With Insight, Zeynep is consciously cultivating a space for intelligent debate, diving deep into issues in direct contrast to the fast-twitch, fire-and-brimstone approach that prevails on social media. She figures that when people have signed up to receive a newsletter, they are more open to inquiry and the building of understanding over time, resulting in less pressure on the writer to be right about everything with every post. In fact, she actively invites dissent through a recurring feature called The Counter, where she presents the strongest cases she can find against her arguments – and pays writers for the privilege. A recent example can be found in an epidemiologist’s perspective on why we need to take more than just age into account for vaccine prioritization.

In running counter-arguments, Zeynep feels she is reducing the risk that her newsletter becomes a “lovefest” of fans who just uncritically agree with everything she says. “I want people, the smart informed people, to have an incentive to say, ‘I can really take you down and I can really do it well’.” 

The practice is similar to what Andrew Sullivan, veteran of the blogosphere and traditional media, practices in The Weekly Dish. Each week, he publishes and responds to a selection of the best critiques of the previous week’s column. “What I found frustrating about Twitter is that over 90 percent of the response to my writing was very personal abuse,” Sullivan says over email. “At Substack, we can invite the smartest critiques, air them, and force me to respond or concede a point.”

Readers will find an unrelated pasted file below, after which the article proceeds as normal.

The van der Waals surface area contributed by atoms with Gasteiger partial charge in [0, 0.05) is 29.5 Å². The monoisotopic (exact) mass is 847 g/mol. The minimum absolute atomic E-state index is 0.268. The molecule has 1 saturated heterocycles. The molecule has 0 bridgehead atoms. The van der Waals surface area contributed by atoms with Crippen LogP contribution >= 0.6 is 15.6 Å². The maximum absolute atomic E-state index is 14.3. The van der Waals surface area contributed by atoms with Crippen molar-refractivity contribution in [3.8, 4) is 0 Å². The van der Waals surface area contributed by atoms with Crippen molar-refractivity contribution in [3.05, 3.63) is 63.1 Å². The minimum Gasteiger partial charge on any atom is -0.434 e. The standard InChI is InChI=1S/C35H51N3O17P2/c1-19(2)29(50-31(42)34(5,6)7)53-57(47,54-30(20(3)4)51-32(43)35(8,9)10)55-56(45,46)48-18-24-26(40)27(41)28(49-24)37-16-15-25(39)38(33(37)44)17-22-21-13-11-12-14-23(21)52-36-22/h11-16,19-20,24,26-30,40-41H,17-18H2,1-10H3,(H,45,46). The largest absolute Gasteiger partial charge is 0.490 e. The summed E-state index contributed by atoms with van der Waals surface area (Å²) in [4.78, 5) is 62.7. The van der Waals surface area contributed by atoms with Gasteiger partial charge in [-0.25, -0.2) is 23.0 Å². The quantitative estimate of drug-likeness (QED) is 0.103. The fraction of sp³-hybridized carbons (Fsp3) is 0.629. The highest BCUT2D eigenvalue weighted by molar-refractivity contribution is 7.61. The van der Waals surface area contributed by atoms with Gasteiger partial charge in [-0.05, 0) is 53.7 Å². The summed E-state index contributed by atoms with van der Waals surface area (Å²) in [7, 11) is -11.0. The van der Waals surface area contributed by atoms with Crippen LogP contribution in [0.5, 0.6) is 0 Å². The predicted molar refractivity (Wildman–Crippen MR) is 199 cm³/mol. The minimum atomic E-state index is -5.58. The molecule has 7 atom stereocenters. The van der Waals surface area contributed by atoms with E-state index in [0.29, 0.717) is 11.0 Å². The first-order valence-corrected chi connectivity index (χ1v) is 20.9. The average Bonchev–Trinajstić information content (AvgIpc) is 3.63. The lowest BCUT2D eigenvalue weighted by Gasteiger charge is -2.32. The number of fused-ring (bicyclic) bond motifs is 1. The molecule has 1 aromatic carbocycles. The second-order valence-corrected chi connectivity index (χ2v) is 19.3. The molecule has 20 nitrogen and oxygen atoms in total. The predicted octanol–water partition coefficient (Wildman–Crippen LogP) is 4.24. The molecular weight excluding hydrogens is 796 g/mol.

Perhaps I am an overly nostalgic sucker, but such veneration of good-faith debate reminds me a lot more of the golden days of blogging than it does the status quo on social media. It is almost certainly not a coincidence that both Zeynep and Andrew were students of the early internet, when blogs and message boards served as the dominant online spaces where people explored ideas and mounted arguments for how to progress as a society. I remember those days well, too. For various reasons, the internet felt like a less hostile place then, and there were fewer heat-seeking algorithms that sought to transmute attention into gold. In building Substack, we frequently reference that era and seek to recapture some of what made it special. That’s why, on Substack, writers own their mailing lists and all their content; it’s why we don’t build news feeds that seek to addict; and it’s why we built an RSS reader

Occasionally, I see people joke that Substack is like the reinvention of LiveJournal. I take it as a compliment. LiveJournal was great. Perhaps the only thing that would have made it better is if writers had the ability to make money directly from what they wrote there, affording them the time to further explore the ideas that they and their readers found interesting and meaningful. 

Had that happened, I bet, the world would have many more Zeynep Tufekcis – and a much stronger counter force to social media than has existed in the last decade. 

It’s not too late to go back


Thanks for reading. This is the first post in what will be an occasional column that I publish on the Substack blog. Stay tuned for more.